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Count the number of electron densities that are surrounding the central atom. For example, if there are 4, then the hybridization is sp3. If there are 5, then it is sp3d, since the p orbital can only contain three, and s can only have one, the 5th electron goes to the d orbital.
I usually look at how many other atoms are being attached to the central atom and if it is say 3 other atoms the hybridization is just one less; sp2. For 5 and 6atoms attached to the central atom you just have to remember you are using d orbitals so it will always have an sp3 and then however many d orbitals are being used. If it is 5 it will be dsp3 and 6 is d2sp3
Like other people said before, count the number of areas of electron density. Lone pairs count as one area of electron density. Single, double, and triple bonds also only count as one are of electron density. It might be weird to think that a double and triple bond count only as a single area of electron density since they have four and six electrons involved, respectively, but I guess it kind of makes sense since they attach only 2 atoms together. Once you have the number of areas of electron density, then you should have a corresponding number of orbitals in the hybridized orbital. E.g. 1 area of electron density = s, 2 areas = sp, 3 areas = sp2, 4 areas = sp3, 5 areas = sp3d, 6 areas = sp3d2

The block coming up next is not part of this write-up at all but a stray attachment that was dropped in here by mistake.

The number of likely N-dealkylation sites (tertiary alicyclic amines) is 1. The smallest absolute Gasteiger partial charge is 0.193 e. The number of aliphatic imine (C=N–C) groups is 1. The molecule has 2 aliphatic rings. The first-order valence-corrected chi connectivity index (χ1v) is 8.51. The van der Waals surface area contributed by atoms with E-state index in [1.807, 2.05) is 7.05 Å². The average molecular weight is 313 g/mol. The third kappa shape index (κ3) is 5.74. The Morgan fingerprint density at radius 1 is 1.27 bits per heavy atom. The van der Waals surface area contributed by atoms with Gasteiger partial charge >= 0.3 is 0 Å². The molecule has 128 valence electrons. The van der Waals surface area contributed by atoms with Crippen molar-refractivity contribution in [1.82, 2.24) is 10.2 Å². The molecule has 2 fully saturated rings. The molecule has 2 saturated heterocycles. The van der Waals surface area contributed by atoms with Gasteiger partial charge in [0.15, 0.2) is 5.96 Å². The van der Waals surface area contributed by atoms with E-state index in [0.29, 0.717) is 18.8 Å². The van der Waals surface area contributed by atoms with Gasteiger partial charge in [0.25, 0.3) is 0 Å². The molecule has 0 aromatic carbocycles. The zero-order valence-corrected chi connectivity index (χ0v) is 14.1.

Draw the lewis structure, and calculate the steric number which is the number of sigma bonds and number of lone pairs. Based on the steric number we can figure out the hybridization. E.g. steric number 2 = sp, 3= sp2 and so on.
KarlaArevalo4D wrote:Does anyone have an easy way to find the hybridization of the central atom they are able to share? Much appreciated.
The easiest way is to consider the number of regions with electron density. This includes lone pairs.
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